Attitudes towards trans persons: a comparison between mental health professionals and the general population

Lefteris Patlamazoglou, Madison Moore

Research output: Contribution to conferenceAbstract


Background: Individuals who transition from their natal sex to their preferred gender identity violate the socially constructed ideas of gender roles. This often results in experiences of fear, discrimination, and violence. The current study aimed to investigate the attitudes toward people who identify as trans by comparing the gender ideologies (as measured by heteronormative attitudes) and transphobia in mental health professionals and the general population. Several hypotheses were made, including that there would be a positive relationship between heteronormative attitudes and transphobia, that personal contact with trans persons would be a moderator of this relationship and also reduce the levels of transphobia, and that mental health professionals would exhibit lower levels of transphobia than the general population. Method: The sample consisted of 454 Australian adults who responded to an online survey consisting of a demographic questionnaire, the Genderism and Transphobia Scale (Hill & Willoughby, 2005), the Heteronormative Attitudes and Beliefs Scale (Habarth, 2015), and a short survey regarding their personal contact with trans persons. Of the participants, 152 identified as mental health professionals (primarily psychologists, counsellors, social workers, and youth workers) and 302 identified as part of the general population. A between-groups design was employed and the data were analysed using correlational, comparative, and moderation statistical analyses. Findings: The results indicate that mental health professionals display lower levels of transphobia than the general population, that heteronormative attitudes are positively correlated with transphobia, and that personal contact reduces transphobia. Furthermore, in contrast to previous studies, there were no observable gender differences in levels of transphobia in this sample. Discussion: In the context of the existing literature, the results of this study indicate that transphobia in Australia is gradually reducing. Implications for maximising therapeutic outcomes in psychological practice with trans persons are discussed, including implications for professional development and for inclusive approaches. Finally, suggestions for further research in the area of attitudes toward trans persons and mental health professionals are made.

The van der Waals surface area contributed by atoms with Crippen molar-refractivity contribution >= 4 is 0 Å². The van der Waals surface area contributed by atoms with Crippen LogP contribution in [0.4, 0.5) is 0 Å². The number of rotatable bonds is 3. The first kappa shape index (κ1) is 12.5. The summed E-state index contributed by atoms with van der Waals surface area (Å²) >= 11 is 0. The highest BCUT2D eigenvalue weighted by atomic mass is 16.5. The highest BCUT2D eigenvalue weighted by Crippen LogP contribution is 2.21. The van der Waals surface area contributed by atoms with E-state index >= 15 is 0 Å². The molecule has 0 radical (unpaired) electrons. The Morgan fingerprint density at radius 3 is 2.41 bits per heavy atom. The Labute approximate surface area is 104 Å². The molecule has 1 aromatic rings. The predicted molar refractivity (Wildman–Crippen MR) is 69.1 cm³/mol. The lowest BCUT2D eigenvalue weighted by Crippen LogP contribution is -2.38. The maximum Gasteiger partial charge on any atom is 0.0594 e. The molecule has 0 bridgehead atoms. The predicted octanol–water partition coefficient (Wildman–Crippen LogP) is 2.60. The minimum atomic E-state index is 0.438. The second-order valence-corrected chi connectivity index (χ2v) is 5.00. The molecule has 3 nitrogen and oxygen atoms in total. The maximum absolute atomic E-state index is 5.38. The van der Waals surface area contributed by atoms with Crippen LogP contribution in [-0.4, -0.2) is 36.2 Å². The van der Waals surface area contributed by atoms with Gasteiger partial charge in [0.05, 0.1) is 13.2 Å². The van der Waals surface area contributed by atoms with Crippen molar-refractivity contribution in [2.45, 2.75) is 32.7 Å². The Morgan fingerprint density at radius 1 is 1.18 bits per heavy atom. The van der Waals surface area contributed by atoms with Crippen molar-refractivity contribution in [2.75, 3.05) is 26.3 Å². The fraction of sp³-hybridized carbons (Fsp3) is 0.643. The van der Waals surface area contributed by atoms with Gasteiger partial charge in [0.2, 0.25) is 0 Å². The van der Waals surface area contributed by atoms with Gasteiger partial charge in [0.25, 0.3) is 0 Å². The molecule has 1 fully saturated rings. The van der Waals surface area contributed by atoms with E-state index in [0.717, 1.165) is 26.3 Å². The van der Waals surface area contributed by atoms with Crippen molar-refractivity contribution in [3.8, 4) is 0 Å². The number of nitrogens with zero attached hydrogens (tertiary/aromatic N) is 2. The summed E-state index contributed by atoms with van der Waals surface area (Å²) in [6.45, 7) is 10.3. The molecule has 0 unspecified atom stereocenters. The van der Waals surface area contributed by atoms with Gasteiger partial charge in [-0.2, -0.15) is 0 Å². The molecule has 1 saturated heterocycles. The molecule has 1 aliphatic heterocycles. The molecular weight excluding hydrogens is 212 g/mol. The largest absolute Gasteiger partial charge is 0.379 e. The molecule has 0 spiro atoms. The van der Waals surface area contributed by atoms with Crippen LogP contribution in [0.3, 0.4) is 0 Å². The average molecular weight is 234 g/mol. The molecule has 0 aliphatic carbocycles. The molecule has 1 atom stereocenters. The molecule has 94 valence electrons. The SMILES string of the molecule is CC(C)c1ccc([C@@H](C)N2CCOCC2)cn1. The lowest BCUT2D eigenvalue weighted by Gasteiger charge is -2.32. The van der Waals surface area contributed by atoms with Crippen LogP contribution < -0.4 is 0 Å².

Original languageEnglish
Number of pages1
Publication statusPublished - 2 Jul 2019
EventEuropean Congress of Psychology 2019 - Lomonosov Moscow State University, Moscow, Russian Federation
Duration: 2 Jul 20195 Jul 2019
Conference number: 16th


ConferenceEuropean Congress of Psychology 2019
CountryRussian Federation
Internet address

Cite this

Patlamazoglou, L., & Moore, M. (2019). Attitudes towards trans persons: a comparison between mental health professionals and the general population. 758. Abstract from European Congress of Psychology 2019, Moscow, Russian Federation.